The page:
29. Chapter XXIX.
His wife's dark blue brougham (with the wedding
varnish still on it) met Archer at the ferry, and
conveyed him luxuriously to the Pennsylvania terminus
in Jersey City.
It was a sombre snowy afternoon, and the gas-lamps
were lit in the big reverberating station. As he paced
the platform, waiting for the Washington express, he
remembered that there were people who thought there
would one day be a tunnel under the Hudson through
which the trains of the Pennsylvania railway would run
straight into New York. They were of the brotherhood
of visionaries who likewise predicted the building of
ships that would cross the Atlantic in five days, the
invention of a flying machine, lighting by electricity,
telephonic communication without wires, and other
Arabian Night marvels.
"I don't care which of their visions comes true,"
Archer mused, "as long as the tunnel isn't built yet." In
his senseless school-boy happiness he pictured Madame
Olenska's descent from the train, his discovery of her a
long way off, among the throngs of meaningless faces,
her clinging to his arm as he guided her to the carriage,
their slow approach to the wharf among slipping horses,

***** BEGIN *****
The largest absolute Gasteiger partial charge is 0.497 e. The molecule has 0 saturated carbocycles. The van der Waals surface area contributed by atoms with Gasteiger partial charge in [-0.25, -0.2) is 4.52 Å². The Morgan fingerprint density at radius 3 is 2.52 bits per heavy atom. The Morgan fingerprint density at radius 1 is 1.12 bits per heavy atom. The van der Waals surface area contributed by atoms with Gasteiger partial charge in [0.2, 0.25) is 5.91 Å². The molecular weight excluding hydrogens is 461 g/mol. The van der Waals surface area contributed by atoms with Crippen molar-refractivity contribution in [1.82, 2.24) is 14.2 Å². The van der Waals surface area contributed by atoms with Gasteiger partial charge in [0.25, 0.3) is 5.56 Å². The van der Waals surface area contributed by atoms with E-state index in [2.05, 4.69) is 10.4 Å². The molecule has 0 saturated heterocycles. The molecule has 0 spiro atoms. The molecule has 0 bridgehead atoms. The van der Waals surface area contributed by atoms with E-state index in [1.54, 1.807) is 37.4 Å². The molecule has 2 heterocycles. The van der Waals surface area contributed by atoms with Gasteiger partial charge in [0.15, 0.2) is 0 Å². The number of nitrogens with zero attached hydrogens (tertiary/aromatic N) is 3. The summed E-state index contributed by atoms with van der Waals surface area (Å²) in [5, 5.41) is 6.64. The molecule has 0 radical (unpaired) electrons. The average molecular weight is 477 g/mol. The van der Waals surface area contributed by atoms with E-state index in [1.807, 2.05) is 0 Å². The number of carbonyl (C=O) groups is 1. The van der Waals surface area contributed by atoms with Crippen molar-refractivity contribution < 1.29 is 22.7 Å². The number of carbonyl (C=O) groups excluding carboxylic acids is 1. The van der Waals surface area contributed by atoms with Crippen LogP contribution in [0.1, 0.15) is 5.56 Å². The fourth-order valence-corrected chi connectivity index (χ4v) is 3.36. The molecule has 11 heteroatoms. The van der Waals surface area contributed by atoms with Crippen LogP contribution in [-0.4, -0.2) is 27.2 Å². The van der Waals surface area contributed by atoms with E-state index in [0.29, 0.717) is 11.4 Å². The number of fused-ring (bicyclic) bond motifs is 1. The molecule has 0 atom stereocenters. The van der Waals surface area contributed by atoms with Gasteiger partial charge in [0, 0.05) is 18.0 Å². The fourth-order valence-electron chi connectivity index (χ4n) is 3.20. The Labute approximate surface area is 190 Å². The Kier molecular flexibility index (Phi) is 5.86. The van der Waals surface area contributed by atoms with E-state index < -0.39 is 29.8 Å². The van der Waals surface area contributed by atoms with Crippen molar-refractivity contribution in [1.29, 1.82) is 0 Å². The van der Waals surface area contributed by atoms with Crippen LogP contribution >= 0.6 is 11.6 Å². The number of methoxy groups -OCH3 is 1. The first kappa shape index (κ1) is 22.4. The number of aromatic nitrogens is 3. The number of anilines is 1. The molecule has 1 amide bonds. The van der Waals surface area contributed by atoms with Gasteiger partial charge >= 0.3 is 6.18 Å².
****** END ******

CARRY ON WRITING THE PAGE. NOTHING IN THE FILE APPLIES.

laden carts, vociferating teamsters, and then the startling
quiet of the ferry-boat, where they would sit side
by side under the snow, in the motionless carriage,
while the earth seemed to glide away under them,
rolling to the other side of the sun. It was incredible,
the number of things he had to say to her, and in what
eloquent order they were forming themselves on his
lips . . .
The clanging and groaning of the train came nearer,
and it staggered slowly into the station like a prey-laden monster into its lair. Archer pushed forward,
elbowing through the crowd, and staring blindly into
window after window of the high-hung carriages. And
then, suddenly, he saw Madame Olenska's pale and
surprised face close at hand, and had again the mortified
sensation of having forgotten what she looked like.
They reached each other, their hands met, and he
drew her arm through his. "This way--I have the
carriage," he said.